Business Overview

Have you ever dreamed of owning your own bar & restaurant? Here’s your opportunity! Absentee owner with long-term employees in place. Well-established bar & grill with new construction close by that will bring even more growth opportunity. Their strong reputation is built on integrity, cleanliness, crafted cocktails, and delicious food. This place is waiting for a new owner so that the existing owners can retire!
Call Kim Wright 636-614-9975 or email at about listing ID#1068KW.


  • Asking Price: $336,000
  • Cash Flow: N/A
  • Gross Revenue: $999,000
  • FF&E: $75,000
  • Inventory: $20,000
  • Inventory Included: N/A
  • Established: N/A

Detailed Information

  • Property Owned or Leased:N/A
  • Property Included:N/A
  • Building Square Footage:N/A
  • Lot Size:N/A
  • Total Number of Employees:10
  • Furniture, Fixtures and Equipment:N/A
Is Support & Training Included:

8 hours a day for 5 days a week for 4 weeks

Purpose For Selling:


Additional Info

The sale won't include inventory valued at $20,000*, which ins't included in the listing price.

The business has 10 employees and is located in a building with estimated square footage of N/A sq ft.
The building is leased by the company for $0.00

Why is the Current Owner Selling The Business?

There are all sorts of reasons people decide to sell businesses. Nonetheless, the true reason and the one they say to you may be 2 entirely different things. For instance, they might say "I have a lot of various commitments" or "I am retiring". For lots of sellers, these reasons are valid. But also, for some, these may just be reasons to attempt to conceal the reality of altering demographics, increased competitors, recent decrease in incomes, or a range of other factors. This is why it is really important that you not count totally on a vendor's word, yet rather, use the seller's solution in conjunction with your general due diligence. This will paint an extra sensible image of the business's existing scenario.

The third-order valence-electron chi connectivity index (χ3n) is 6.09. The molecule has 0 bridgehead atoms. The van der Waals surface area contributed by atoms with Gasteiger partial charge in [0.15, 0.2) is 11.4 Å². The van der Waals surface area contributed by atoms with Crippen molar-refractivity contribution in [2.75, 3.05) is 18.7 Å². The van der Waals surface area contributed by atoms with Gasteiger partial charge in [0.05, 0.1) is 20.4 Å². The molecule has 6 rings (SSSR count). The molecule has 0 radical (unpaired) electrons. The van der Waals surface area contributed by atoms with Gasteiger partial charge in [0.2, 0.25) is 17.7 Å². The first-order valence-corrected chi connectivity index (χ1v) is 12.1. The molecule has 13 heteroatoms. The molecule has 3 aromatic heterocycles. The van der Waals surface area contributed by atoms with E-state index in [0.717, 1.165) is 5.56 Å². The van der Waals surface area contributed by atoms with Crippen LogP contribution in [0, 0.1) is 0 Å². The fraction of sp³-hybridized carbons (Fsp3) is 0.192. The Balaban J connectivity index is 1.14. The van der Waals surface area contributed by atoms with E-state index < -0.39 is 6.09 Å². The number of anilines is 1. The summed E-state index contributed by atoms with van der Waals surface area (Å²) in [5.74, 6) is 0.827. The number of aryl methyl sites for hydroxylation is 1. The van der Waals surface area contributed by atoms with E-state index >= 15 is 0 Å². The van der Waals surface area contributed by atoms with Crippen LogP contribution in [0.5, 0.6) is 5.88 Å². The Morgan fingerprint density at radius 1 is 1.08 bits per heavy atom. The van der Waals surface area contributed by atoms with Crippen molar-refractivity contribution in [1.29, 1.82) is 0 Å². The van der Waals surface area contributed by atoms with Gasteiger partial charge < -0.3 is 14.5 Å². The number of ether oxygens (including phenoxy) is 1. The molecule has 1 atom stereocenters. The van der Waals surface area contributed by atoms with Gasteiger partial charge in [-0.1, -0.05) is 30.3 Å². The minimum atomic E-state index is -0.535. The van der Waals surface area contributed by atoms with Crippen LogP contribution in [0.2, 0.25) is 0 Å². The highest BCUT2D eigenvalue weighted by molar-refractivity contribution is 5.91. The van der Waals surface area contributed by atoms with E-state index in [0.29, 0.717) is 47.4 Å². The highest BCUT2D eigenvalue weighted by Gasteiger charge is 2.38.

Existing Debts and Future Obligations

If the existing company is in debt, which lots of companies are, then you will have reason to consider this when valuating/preparing your offer. Lots of companies take out loans with the purpose of covering points such as inventory, payroll, accounts payable, so on and so forth. Remember that in some cases this can indicate that earnings margins are too tight. Numerous companies come under a revolving door of taking loans as a way to pay back other loans. In addition to debts, there may likewise be future commitments to think about. There may be an outstanding lease on tools or the building where the business resides. The business might have existing agreements with vendors that must be satisfied or might cause fines if terminated early.

Understanding the Customer Base, Competition and Area Demographics

Just how do companies in the area draw in new clients? Often times, companies have repeat clients, which create the core of their day-to-day profits. Certain factors such as brand-new competition sprouting up around the location, roadway building, as well as staff turn over can affect repeat consumers as well as negatively influence future incomes. One essential thing to consider is the placement of the business. Is it in a highly trafficked shopping center, or is it concealed from the highway? Undoubtedly, the more people that see the business often, the higher the opportunity to construct a returning client base. A final idea is the basic area demographics. Is the business situated in a densely inhabited city, or is it situated on the outside border of town? Exactly how might the local median household income effect future revenue potential?